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Open Access Highly Accessed Open Badges Methodology article

Quantifying uncertainty, variability and likelihood for ordinary differential equation models

Andrea Y Weiße123*, Richard H Middleton1 and Wilhelm Huisinga14*

Author Affiliations

1 Hamilton Institute, National University of Ireland, Maynooth, Co. Kildare, Ireland

2 Department of Mathematics & Computer Science, Freie Universität Berlin, Arnimallee 6, 14195 Berlin, Germany

3 Centre for Systems Biology at Edinburgh, University of Edinburgh, Edinburgh EH9 3JD, UK

4 Institute of Mathematics, University of Potsdam, Am Neuen Palais 10, D-14469 Potsdam, Germany

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BMC Systems Biology 2010, 4:144  doi:10.1186/1752-0509-4-144

Published: 28 October 2010



In many applications, ordinary differential equation (ODE) models are subject to uncertainty or variability in initial conditions and parameters. Both, uncertainty and variability can be quantified in terms of a probability density function on the state and parameter space.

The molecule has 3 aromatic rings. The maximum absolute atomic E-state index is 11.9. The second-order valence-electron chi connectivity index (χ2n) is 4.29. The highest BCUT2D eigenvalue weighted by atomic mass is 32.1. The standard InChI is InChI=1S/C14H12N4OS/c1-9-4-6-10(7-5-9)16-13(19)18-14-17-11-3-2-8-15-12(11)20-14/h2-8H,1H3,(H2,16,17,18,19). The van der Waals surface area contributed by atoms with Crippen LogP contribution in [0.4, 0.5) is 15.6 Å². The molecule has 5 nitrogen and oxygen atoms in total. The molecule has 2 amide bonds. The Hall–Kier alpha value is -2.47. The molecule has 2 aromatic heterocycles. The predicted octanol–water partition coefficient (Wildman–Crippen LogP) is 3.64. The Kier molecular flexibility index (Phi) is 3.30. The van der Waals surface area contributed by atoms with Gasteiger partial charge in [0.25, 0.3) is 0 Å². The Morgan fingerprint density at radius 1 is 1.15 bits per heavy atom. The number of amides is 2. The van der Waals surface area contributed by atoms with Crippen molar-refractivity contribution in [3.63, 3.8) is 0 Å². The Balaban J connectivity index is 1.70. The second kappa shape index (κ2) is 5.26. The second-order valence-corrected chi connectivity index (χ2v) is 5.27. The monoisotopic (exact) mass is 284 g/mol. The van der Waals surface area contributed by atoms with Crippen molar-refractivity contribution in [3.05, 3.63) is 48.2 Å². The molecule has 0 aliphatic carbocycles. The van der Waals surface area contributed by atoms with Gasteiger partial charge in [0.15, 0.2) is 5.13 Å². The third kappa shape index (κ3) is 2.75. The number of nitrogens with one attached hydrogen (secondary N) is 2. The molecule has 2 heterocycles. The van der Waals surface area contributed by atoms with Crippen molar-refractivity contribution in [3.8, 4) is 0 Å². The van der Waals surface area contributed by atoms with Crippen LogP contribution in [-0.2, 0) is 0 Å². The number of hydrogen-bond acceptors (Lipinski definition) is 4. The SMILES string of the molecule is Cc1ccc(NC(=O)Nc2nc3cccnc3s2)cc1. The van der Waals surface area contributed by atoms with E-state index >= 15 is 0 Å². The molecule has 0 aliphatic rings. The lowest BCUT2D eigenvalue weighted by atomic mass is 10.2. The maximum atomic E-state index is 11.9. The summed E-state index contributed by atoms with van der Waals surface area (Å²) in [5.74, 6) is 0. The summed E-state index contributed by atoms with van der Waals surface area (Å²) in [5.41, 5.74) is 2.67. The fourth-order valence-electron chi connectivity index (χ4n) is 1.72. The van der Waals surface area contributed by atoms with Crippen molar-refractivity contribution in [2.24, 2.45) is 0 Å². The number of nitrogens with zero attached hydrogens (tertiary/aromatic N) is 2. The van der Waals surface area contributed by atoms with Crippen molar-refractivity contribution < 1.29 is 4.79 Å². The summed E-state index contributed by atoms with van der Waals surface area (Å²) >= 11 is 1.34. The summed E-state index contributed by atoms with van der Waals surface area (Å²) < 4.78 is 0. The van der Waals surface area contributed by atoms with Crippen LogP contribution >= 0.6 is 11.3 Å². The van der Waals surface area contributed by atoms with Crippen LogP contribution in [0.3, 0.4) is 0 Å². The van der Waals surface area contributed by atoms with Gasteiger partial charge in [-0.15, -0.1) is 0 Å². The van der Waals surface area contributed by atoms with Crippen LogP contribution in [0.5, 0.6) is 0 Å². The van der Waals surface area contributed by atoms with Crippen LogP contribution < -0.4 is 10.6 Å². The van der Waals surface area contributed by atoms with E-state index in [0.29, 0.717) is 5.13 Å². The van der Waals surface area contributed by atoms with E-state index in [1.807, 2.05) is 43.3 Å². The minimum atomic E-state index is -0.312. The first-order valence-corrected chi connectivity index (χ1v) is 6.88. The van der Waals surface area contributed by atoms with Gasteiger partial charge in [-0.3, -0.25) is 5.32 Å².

The partial differential equation that describes the evolution of this probability density function has a form that is particularly amenable to application of the well-known method of characteristics. The value of the density at some point in time is directly accessible by the solution of the original ODE extended by a single extra dimension (for the value of the density). This leads to simple methods for studying uncertainty, variability and likelihood, with significant advantages over more traditional Monte Carlo and related approaches especially when studying regions with low probability.


While such approaches based on the method of characteristics are common practice in other disciplines, their advantages for the study of biological systems have so far remained unrecognized. Several examples illustrate performance and accuracy of the approach and its limitations.